Summer 2015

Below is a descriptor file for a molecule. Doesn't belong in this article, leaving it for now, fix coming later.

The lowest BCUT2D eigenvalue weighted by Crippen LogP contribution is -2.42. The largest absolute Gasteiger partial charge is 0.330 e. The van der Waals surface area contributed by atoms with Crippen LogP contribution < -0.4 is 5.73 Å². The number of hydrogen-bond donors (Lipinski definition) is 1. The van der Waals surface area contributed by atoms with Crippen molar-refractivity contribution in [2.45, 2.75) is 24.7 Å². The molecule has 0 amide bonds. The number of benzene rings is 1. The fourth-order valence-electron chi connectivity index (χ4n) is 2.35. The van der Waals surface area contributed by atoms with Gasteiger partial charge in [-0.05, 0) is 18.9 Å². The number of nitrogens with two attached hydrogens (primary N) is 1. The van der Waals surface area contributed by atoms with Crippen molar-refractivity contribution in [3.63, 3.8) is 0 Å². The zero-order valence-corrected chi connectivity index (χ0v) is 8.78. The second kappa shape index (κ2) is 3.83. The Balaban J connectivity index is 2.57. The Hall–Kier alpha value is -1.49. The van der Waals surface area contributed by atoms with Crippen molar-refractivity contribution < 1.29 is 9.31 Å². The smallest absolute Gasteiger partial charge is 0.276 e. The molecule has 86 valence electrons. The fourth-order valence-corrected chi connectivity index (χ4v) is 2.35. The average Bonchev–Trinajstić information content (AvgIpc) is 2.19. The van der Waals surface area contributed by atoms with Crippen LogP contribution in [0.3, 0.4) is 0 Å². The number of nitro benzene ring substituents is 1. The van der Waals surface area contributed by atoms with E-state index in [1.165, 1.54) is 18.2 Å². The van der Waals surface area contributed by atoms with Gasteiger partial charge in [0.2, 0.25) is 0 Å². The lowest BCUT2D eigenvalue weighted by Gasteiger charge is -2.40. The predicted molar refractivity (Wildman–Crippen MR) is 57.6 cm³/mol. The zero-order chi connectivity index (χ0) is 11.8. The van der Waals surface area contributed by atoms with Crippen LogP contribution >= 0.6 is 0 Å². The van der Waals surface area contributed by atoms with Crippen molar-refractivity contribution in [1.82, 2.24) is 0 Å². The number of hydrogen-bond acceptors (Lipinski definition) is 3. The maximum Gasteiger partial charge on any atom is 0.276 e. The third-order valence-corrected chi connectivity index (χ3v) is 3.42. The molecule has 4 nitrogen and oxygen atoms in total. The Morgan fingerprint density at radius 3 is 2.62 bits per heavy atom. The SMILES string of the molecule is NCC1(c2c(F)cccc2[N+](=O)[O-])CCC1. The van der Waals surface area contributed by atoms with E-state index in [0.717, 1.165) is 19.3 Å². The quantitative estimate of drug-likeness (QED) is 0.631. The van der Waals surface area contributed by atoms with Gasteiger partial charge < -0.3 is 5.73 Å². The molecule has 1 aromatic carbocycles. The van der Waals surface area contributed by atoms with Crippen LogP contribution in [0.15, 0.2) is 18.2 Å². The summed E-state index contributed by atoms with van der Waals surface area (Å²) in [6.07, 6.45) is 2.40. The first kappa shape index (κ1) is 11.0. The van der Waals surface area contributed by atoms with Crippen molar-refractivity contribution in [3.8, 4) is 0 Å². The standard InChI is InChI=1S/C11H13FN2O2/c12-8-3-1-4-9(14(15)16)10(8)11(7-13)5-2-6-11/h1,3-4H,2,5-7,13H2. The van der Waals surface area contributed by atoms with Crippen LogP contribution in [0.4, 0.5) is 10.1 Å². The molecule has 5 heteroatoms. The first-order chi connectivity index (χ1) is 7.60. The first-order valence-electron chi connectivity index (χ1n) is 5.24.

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THE SKINNY ON FERNANDO BOTERO Fort Lauderdale welcomes its first Fernando Botero sculpture for public display. BY REED V. HORTH PORTRAIT BY FELIPE CUEVAS 96 Venice round the year 1300, Pope Boniface VII sent emissaries throughout Italy in search of the greatest artist in the land to paint prominent walls in St. Peter's Basilica. For his submission, artist Giotto di Bondone drew a perfect circle freehand in red paint with no compass or other instrument. While the emissary scoffed, Pope Boniface VII "instantly perceived that Giotto surpassed all other painters of his time," writes biographer Giorgio Vasari. What Giotto had created in his simple, audacious line, was volume, form and style. Where some only saw simplicity, others recognized the hand of a master. More than 700 years later, Colombian painter Fernando Botero is similarly dismissing critics and embracing the learned with bold lines, copious volume and unmistakable style. One such example, La Maternidad, graces the poolside of Fort Lauderdale's Auberge Beach Residences, placed by visionary developer Jorge Perez, who has known and collected the artist's work for decades. Naively and crudely called "fatness," with the same callousness shown to the works of Peter Paul Rubens, Botero's work is instead an "exaltation of volume," states his son, Juan Carlos, who recently penned the definitive tome, "The Art of Fernando Botero." Spanning the totality of Botero's life, career, themes and influences, the book is both a discovery of the master and an exploration of the relationship a son perceives about his father's place in history. Furthermore, Juan Carlos takes a deeper look into a world that is not about what is seen on the surface, but what can be discovered when one takes the time to really observe. "Botero is not joking when he says he has never painted a fat person in his life," Juan Carlos says with reverence for his father. In order to have fatness, "there would also have to be thin ones in order to establish a contrast." His uniqueness, or "Boterismo," sets him apart from others, yet places him firmly among the greatest artists in history. Botero's men are robust and powerful, sturdily perched on legs thick as tree trunks. His women, whose demure mouths and petite hands connect to bodies ripened with girth and softness, are sensual and unapologetic. Botero's subjects are whimsical yet also possess a seriousness and singularity of purpose in each work. Born in Medellin, Colombia, in 1932, Botero was heavily influenced by the architecture of the Baroque-style colonial churches in his hometown. Showing an early proclivity toward the arts, his education allowed him to travel to Bogotá, Madrid, Paris and Florence, studying the works of renowned artists, most notably Italian Renaissance painters Piero della Francesca and Masaccio. Whereas many Latin American artists opt for pure abstraction and simplified painting methods, Botero amalgamates Italian high-Renaissance paint-layering techniques with quintessentially Colombian subject matter, including bullfights, circuses, nudes, religion and still life, into paintings whose frozen colors produce pleasure, sensuality and grandeur. Despite having lived in Europe since 1953, the boldness of color and monumentality of volume in every work binds him to his Latin bloodlines. "I have never done a brushstroke that was not authorized by the history of art," Botero has said. Botero's deft blending of European and Latin American influences has allowed him to transcend the once homogeneous Latin American art scene into the greater expanse of contemporary art. His work is no longer relegated to Colombian expatriates and descendants of Latino families, but instead is collected and exhibited alongside 19th- and 20th-century and modern European masters. With exhibitions on five continents and in more than 20 cities, including those on the Champs-Élysées in Paris, Park Avenue in New York, the Grand Canal in Venice and Paseo de Recoletos in Madrid, and paintings that sell for millions of dollars, Botero is internationally recognized as one of the 10 most successful living artists in the world. In defense of his father, Juan Carlos points out that international acclaim has not diminished his father's reverence for his Colombian past or his compulsion to give back to the societies that nourished him. Donating nearly 700 paintings and sculptures to museums in Europe, the United States and his native Colombia, Botero has quietly inspired a new generation of talent to embrace history and create their own style through hard work and insistence on quality. Even at 83 years old, Botero tirelessly paints seven days a week, eight hours a day, standing at his easel in his Parisian or Italian studio with no assistants or attendants. Juan Carlos notes that his father's boundless energy is sapped only when he steps away from his studio and his hands lay idle. Utilizing pencil, pen and ink, oil, charcoal, chalk and sanguine, Botero instead continually pushes the limits of style while adhering to its basic precepts. Indeed, Botero's quality and unique style require continual contemplation and absorption from himself, his family and his audience. Once artifice is seen past, his work continues to surprise us. As Juan Carlos says, his father truly has "surpassed all other artists of his time." v A

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